Connor Betts, the suspect in the Dayton mass shooting in August 2019, has on social media described himself as a leftist, expressed “pro-Satan” views, and has stated support for Elizabeth Warren.
On Aug. 4, 2019, a gunman opened fire in a crowded Dayton, Ohio, bar killing nine and wounding 27 others. A reported 30 seconds after the first shot was fired, police fatally shot the suspect, Connor Betts. In the wake of the shooting, reporters and online sleuths attempted to glean as much information about a possible motive from social media.
Breaking news website Heavy reported that it “confirmed” a Twitter account with the handle “@iamthespookster” as belonging to Betts. Heavy cited multiple verification factors, including a matching tattoo on both a page selfie and prominent news outlets’ pictures of Connor Betts; several family linkages to the page; similar photos, including of him and the family dog, on the page and family members’ verified accounts, including its name; and references to college and growing up in Ohio and Dayton. Several hours following the shooting, Twitter removed that page, further lending support to its authenticity.
Several claims about the shooter have been generated during the brief amount of time his profile was active and under intense media scrutiny. One, as articulated in a Washington Times headline, was that Betts described himself as a pro-Satan leftist who “supported Elizabeth Warren”:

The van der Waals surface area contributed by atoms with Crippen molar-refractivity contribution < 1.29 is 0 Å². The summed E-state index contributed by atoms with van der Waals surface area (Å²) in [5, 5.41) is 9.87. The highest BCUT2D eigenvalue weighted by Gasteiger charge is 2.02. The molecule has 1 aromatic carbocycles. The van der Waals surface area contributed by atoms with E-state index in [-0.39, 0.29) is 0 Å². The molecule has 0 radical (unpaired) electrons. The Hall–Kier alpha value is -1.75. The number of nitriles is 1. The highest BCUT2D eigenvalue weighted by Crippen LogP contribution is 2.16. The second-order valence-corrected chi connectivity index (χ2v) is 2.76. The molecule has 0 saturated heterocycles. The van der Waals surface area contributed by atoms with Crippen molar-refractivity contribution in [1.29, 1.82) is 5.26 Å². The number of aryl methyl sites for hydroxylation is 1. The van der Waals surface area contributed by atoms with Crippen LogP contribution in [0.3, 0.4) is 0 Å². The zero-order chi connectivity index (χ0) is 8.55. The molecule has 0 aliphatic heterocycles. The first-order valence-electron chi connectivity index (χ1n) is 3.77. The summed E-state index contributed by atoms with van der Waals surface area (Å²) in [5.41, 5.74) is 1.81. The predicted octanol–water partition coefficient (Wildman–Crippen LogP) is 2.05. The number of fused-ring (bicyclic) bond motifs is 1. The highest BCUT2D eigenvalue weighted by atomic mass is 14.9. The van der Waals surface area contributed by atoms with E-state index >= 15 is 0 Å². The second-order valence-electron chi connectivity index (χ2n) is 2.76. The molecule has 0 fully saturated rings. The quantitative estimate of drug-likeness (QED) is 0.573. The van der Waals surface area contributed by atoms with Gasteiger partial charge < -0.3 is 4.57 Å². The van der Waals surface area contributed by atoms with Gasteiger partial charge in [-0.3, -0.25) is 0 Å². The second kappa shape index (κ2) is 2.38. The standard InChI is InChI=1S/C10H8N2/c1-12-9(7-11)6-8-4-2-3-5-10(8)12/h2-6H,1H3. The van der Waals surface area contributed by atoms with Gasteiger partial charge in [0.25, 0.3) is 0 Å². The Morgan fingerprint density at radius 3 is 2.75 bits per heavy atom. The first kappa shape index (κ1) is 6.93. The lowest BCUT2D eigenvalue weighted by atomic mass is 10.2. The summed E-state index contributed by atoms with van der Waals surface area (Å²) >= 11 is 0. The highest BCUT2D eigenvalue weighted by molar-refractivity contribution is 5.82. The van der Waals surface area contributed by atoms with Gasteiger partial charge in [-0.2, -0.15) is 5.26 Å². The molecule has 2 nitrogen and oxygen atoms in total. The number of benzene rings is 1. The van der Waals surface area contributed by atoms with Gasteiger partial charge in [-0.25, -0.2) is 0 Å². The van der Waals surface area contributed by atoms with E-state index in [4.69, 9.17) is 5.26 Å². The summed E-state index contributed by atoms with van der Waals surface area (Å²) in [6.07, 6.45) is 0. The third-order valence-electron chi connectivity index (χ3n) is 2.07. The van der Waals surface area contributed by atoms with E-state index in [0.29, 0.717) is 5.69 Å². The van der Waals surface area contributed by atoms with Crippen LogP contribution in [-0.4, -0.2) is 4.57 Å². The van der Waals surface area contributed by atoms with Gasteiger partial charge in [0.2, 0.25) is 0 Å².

Archived snapshots of Betts’ Twitter account support the claims in this headline. In terms of his “pro-Satan” leanings, Betts’ Twitter profile made several apparently favorable references to Satan. On Oct. 14, 2014, for example, Betts tweeted “HAIL SATAN ETERNAL.” He ended some of his tweets with the hashtag “#HAILSATAN.” His Twitter bio stated that he was “going to hell” and “not coming back.”
Betts’ Twitter bio used the term “leftist” as a personal descriptor as well:
Though he had also tweeted (or retweeted) favorably about Bernie Sanders and progressive causes in general, Betts explicitly lent support to 2020 presidential candidate Elizabeth Warren on at least one occasion. In response to a tweet suggesting Warren and fellow Democratic presidential hopeful Kamala Harris could be “co-presidents,” Betts tweeted that he would “happily vote for” Warren (but not Harris):
Police have stated that they are “not close at all” to figuring out a motive for the shooting. The specific claim that Betts described himself on social media as a leftist, as pro-Satan, and as an Elizabeth Warren supporter, however, is true.
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